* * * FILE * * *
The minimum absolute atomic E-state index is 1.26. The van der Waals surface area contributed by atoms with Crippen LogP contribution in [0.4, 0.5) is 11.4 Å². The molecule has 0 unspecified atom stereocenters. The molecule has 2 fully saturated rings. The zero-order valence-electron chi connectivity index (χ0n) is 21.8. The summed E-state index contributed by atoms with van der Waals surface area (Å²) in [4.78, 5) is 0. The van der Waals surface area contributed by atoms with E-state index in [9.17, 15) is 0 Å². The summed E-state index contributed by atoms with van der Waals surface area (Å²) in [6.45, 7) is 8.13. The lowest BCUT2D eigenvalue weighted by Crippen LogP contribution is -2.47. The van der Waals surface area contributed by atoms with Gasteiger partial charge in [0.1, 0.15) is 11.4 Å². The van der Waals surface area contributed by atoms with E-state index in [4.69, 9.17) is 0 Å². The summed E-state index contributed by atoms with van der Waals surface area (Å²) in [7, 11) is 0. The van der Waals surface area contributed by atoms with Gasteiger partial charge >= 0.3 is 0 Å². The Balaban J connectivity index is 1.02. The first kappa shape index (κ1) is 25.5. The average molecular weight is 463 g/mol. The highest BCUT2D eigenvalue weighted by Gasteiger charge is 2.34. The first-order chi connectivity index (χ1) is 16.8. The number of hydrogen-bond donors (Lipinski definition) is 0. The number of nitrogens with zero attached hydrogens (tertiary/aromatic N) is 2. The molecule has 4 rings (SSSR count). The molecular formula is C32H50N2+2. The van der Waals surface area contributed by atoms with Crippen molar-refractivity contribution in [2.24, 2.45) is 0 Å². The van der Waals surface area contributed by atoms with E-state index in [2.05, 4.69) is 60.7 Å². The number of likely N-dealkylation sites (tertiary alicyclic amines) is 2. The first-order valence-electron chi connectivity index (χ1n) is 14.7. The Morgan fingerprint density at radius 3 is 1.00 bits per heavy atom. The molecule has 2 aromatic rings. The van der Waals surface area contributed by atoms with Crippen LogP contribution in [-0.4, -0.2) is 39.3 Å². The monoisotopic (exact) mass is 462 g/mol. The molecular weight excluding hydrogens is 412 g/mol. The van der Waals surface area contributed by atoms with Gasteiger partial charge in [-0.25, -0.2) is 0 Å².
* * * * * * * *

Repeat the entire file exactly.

The minimum absolute atomic E-state index is 1.26. The van der Waals surface area contributed by atoms with Crippen LogP contribution in [0.4, 0.5) is 11.4 Å². The molecule has 0 unspecified atom stereocenters. The molecule has 2 fully saturated rings. The zero-order valence-electron chi connectivity index (χ0n) is 21.8. The summed E-state index contributed by atoms with van der Waals surface area (Å²) in [4.78, 5) is 0. The van der Waals surface area contributed by atoms with E-state index in [9.17, 15) is 0 Å². The summed E-state index contributed by atoms with van der Waals surface area (Å²) in [6.45, 7) is 8.13. The lowest BCUT2D eigenvalue weighted by Crippen LogP contribution is -2.47. The van der Waals surface area contributed by atoms with Gasteiger partial charge in [0.1, 0.15) is 11.4 Å². The van der Waals surface area contributed by atoms with E-state index in [4.69, 9.17) is 0 Å². The summed E-state index contributed by atoms with van der Waals surface area (Å²) in [7, 11) is 0. The van der Waals surface area contributed by atoms with Gasteiger partial charge >= 0.3 is 0 Å². The Balaban J connectivity index is 1.02. The first kappa shape index (κ1) is 25.5. The average molecular weight is 463 g/mol. The highest BCUT2D eigenvalue weighted by Gasteiger charge is 2.34. The first-order chi connectivity index (χ1) is 16.8. The number of hydrogen-bond donors (Lipinski definition) is 0. The number of nitrogens with zero attached hydrogens (tertiary/aromatic N) is 2. The molecule has 4 rings (SSSR count). The molecular formula is C32H50N2+2. The van der Waals surface area contributed by atoms with Crippen molar-refractivity contribution in [2.24, 2.45) is 0 Å². The van der Waals surface area contributed by atoms with E-state index in [2.05, 4.69) is 60.7 Å². The number of likely N-dealkylation sites (tertiary alicyclic amines) is 2. The first-order valence-electron chi connectivity index (χ1n) is 14.7. The Morgan fingerprint density at radius 3 is 1.00 bits per heavy atom. The molecule has 2 aromatic rings. The van der Waals surface area contributed by atoms with Crippen LogP contribution in [-0.4, -0.2) is 39.3 Å². The monoisotopic (exact) mass is 462 g/mol. The molecular weight excluding hydrogens is 412 g/mol. The van der Waals surface area contributed by atoms with Gasteiger partial charge in [-0.25, -0.2) is 0 Å².